Low oil prices.
The price of crude on world markets has been cut in half over the last few months, as the recession we started with our Confederate Money spreads around the world. While the U.S. has responded appropriately, injecting new liquidity to partly make up for what has been lost, the world has yet to respond. The dollar is up against the Euro as a result.
Why is a lower oil price bad? If you spent the last year working on a plan to develop solar or geothermal or hydrogen energy, based on a price equivalent of $100/barrel oil, your project is now dead in the water. Your investors have pulled out and that energy won't be produced.
So long as energy prices are subject to the instant fluctuations of hedge funds and day traders, it is impossible to plan for new supplies.
The solution is simple, and it's time we went for it. As I have stated here many times, that solution is to set a floor price for oil.
A floor price also assures all buyers of energy that they will have price stability for their inputs, which is essential if they're to plan a year or more ahead.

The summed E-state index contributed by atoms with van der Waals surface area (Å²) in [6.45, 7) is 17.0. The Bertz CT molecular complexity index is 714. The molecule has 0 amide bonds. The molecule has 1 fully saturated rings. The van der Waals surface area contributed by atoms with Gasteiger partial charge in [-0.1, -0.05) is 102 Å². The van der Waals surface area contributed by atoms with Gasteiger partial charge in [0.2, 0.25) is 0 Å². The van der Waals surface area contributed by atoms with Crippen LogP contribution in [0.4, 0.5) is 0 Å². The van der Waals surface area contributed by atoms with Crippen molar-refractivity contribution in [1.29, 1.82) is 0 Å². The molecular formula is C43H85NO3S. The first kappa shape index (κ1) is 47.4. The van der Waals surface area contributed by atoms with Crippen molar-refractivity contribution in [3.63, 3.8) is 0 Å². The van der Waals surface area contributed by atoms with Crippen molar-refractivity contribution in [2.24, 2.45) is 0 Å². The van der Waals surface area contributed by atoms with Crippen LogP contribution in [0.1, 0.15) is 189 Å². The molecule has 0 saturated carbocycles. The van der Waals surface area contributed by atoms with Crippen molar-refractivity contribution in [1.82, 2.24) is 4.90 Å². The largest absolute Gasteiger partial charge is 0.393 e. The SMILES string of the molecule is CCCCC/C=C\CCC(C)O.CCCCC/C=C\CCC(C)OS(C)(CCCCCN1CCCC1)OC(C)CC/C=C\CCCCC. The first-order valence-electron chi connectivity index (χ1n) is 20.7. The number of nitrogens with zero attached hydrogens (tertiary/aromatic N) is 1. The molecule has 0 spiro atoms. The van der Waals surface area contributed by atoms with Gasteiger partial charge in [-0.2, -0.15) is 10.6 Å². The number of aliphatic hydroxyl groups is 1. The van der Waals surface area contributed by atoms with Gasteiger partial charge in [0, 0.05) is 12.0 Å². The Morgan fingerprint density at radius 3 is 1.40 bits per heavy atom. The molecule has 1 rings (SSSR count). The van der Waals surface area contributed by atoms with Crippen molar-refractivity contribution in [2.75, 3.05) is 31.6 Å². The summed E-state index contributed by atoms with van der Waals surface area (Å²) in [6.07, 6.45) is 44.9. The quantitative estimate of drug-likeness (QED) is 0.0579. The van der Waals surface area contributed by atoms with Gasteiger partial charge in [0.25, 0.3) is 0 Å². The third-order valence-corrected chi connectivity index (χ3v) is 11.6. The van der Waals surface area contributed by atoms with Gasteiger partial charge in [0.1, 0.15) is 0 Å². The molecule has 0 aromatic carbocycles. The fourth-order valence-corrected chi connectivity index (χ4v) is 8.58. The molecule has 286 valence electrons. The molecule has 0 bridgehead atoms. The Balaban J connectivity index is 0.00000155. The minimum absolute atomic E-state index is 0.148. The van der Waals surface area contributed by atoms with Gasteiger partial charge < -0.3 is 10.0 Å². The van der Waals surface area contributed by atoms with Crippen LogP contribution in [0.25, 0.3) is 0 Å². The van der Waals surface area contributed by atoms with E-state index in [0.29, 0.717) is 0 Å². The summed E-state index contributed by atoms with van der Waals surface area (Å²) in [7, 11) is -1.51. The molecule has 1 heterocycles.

Now is the ideal time to negotiate such a price with OPEC. They are losing money hand-over-fist. They need a floor price so they can plan. They need it so they can reassure their own constituents that prices won't fall to zero.
It's OK if, later, oil prices rise above the floor. This makes oil even-less competitive with solar and wind and geothermal than it would be at the floor, because there are substitution costs to take into account.
Now, when it's in the interests of both sides to get an agreement, we should negotiate a global floor price for oil, which becomes a global floor under all energy prices.